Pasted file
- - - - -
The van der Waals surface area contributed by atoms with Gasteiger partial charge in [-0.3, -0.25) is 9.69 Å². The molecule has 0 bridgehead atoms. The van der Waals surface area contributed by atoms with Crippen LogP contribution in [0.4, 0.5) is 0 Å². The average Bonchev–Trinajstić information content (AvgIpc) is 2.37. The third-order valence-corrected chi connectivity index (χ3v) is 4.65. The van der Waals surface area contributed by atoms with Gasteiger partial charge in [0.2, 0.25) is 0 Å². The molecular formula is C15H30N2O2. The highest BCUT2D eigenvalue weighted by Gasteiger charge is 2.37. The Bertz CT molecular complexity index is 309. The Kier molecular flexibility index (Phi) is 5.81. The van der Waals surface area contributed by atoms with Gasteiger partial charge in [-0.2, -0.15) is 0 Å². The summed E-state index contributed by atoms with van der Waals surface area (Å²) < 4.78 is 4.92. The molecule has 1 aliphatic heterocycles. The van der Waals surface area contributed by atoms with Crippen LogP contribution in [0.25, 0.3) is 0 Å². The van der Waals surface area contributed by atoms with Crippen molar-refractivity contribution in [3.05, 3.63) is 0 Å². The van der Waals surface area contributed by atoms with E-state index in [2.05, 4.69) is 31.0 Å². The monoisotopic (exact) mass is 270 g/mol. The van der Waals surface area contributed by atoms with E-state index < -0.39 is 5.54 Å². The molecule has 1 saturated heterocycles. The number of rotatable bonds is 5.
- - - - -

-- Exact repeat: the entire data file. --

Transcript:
The van der Waals surface area contributed by atoms with Gasteiger partial charge in [-0.3, -0.25) is 9.69 Å². The molecule has 0 bridgehead atoms. The van der Waals surface area contributed by atoms with Crippen LogP contribution in [0.4, 0.5) is 0 Å². The average Bonchev–Trinajstić information content (AvgIpc) is 2.37. The third-order valence-corrected chi connectivity index (χ3v) is 4.65. The van der Waals surface area contributed by atoms with Gasteiger partial charge in [0.2, 0.25) is 0 Å². The molecular formula is C15H30N2O2. The highest BCUT2D eigenvalue weighted by Gasteiger charge is 2.37. The Bertz CT molecular complexity index is 309. The Kier molecular flexibility index (Phi) is 5.81. The van der Waals surface area contributed by atoms with Gasteiger partial charge in [-0.2, -0.15) is 0 Å². The summed E-state index contributed by atoms with van der Waals surface area (Å²) < 4.78 is 4.92. The molecule has 1 aliphatic heterocycles. The van der Waals surface area contributed by atoms with Crippen LogP contribution in [0.25, 0.3) is 0 Å². The van der Waals surface area contributed by atoms with Crippen molar-refractivity contribution in [3.05, 3.63) is 0 Å². The van der Waals surface area contributed by atoms with E-state index in [2.05, 4.69) is 31.0 Å². The monoisotopic (exact) mass is 270 g/mol. The van der Waals surface area contributed by atoms with E-state index < -0.39 is 5.54 Å². The molecule has 1 saturated heterocycles. The number of rotatable bonds is 5.